Through a doorway into the living room they sat in silence. He pressed the veins in his hand with his thumb. He breathed deeply, thinking about the thing she was thinking about.

If you have to go, it’s fine, she said.

I don’t have to.

I mean it. Not for my sake.

I’d rather stay.

She rubbed her eyes. He watched her pressing them, her arms moving, watched her body on the sofa. Then it was still. Silent again.

It’s a thing in the city, he said. With the cold. There aren’t enough shelters.

She swallowed.

I keep imagining it.

There was nothing you could do.

I know that. I just keep seeing it.

Sure. I know.

There were bags and clothes piled on a chair against the wall. He pressed his hands together while she persisted that he should go if he had to go. But he didn’t have to go.

Do you want me to?

She stared at him.

No.

After an hour, they ate cold pasta from a mixing bowl. Jasmine went to have a shower and he sat a few minutes in the kitchen. There were notepads, letters, and magnets on the fridge. He looked at the marbled pothos streaming before the window. He got up, hearing the shower patter from the hall. He left.

The night air was piercing. Quick. Desolate. A thick pall of breath trailed from his mouth. Lights gleamed, lively, from cars and windows. When he was a few blocks away he felt the joggle of his phone. The firm quake. Without answering, cold clawing down his eyes, he turned back.

Her hair was wet. She wore sleeping clothes and emenated shower fumes. Again, he followed her into the kitchen.

Why’d you leave?

I’m sorry. I felt strange for a moment. I thought I should go.

I still feel like I’m keeping you.

You aren’t keeping me.

It used to feel just like this.

He watched her.

Why did you call me?

I don’t know, she said. Really. I couldn’t tell you why.

He stared. He shifted his shoulders.

Nevermind. I’m glad you did. I don’t want you to think that I’m not glad.

It was a dead woman, Lewis.

When you say it like that. All the same. You should know.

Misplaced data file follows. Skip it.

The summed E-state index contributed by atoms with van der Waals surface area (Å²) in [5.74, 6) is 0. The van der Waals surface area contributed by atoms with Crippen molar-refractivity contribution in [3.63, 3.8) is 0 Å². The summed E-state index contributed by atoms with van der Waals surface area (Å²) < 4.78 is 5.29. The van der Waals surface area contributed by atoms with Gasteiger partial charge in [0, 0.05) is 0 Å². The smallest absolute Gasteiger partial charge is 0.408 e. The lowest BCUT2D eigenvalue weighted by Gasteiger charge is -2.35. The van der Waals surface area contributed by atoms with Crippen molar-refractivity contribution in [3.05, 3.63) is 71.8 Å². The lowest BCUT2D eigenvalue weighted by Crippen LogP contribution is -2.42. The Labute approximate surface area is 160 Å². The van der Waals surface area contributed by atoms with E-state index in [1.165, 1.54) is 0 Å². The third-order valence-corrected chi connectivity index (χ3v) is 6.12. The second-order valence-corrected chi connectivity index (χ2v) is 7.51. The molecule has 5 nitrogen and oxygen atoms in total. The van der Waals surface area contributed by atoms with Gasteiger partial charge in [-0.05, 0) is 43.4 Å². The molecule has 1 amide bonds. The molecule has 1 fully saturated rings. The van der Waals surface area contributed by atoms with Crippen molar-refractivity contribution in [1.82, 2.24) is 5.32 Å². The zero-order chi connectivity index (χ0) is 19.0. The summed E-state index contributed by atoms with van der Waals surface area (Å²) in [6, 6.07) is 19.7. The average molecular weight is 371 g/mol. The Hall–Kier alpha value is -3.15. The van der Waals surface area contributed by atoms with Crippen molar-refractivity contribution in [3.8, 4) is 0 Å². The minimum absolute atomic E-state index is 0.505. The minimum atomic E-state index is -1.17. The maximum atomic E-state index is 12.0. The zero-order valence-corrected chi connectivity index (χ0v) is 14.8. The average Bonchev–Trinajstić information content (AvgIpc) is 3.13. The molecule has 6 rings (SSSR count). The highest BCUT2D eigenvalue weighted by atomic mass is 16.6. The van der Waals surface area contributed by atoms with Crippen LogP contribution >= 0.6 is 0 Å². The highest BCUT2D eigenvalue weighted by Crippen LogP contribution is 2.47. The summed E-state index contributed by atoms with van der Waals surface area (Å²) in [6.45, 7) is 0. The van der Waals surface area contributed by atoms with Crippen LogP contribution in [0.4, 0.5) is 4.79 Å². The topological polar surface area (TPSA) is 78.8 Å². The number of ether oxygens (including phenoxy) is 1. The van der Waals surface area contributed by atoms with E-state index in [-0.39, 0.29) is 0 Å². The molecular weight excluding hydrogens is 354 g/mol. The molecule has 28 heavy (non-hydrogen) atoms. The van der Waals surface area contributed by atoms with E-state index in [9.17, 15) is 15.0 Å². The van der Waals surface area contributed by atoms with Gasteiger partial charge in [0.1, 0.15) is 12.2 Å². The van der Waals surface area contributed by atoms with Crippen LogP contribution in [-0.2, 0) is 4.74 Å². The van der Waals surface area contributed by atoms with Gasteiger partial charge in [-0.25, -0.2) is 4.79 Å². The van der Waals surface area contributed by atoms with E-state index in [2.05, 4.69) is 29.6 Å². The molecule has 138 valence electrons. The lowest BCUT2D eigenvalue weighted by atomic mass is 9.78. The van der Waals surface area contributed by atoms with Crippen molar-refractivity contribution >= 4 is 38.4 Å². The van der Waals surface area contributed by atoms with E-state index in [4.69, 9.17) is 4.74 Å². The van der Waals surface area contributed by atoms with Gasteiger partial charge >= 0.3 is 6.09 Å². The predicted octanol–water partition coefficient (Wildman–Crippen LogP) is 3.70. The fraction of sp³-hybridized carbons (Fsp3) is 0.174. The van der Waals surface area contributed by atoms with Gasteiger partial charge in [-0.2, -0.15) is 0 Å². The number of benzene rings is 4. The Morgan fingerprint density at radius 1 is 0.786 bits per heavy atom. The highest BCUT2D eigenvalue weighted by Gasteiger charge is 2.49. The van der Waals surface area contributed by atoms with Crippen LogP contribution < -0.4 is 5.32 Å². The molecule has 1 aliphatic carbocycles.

They lay down on the bed, apart, barely speaking. It grew quiet. He fell asleep. When he woke he felt cold, hearing the wind and her deep breathing. He got up to turn off the light then got underneath the sheets.
It was morning. The dawn light was low and gray. Frost ebbed up the panes. She stirred slowly, and he felt her there. He closed his eyes. Noted the progress. Noted the slow build of an extempore warmth moving toward waking.

Jasmine wasn’t going to work. She wanted to see her sister, she said. Outside, the snow fell vertically. Calm. He didn’t go to work either, or home right away. He thought of the woman, her face, her rigid form. The row of shrunken bodies underground. In the street. The parks. Souls whose vigor could not safely creep beneath flesh and bone.

There was an ache in his low-back. He walked along the canal with the snow, feeling the pain with his fingers, poking in, near to the right of his spine. The water hadn’t frozen entirely. One defiant strip looked dark and silent and fathomless. It looked like a tear in the universe. He watched the snow falling onto the surface, watched the endless procession. Each flake descending like a muted word before vanishing. Dissolved. Pulled apart. Swallowed, he thought just then, by a void too pervasive to match.


Liam Lalor is a Canadian writer of fiction and poetry. Through his writing, he explores themes of extant life; all the looming and potent dimensions of the human condition. He is an avid reader, as well as a devoted lover of music and film. Favorite books include The Heart of the Heart of the Country, favorite music and films include Blake Mills and The Tree of Life. Liam is currently working on his first novella, while also finalizing a collection of poetry.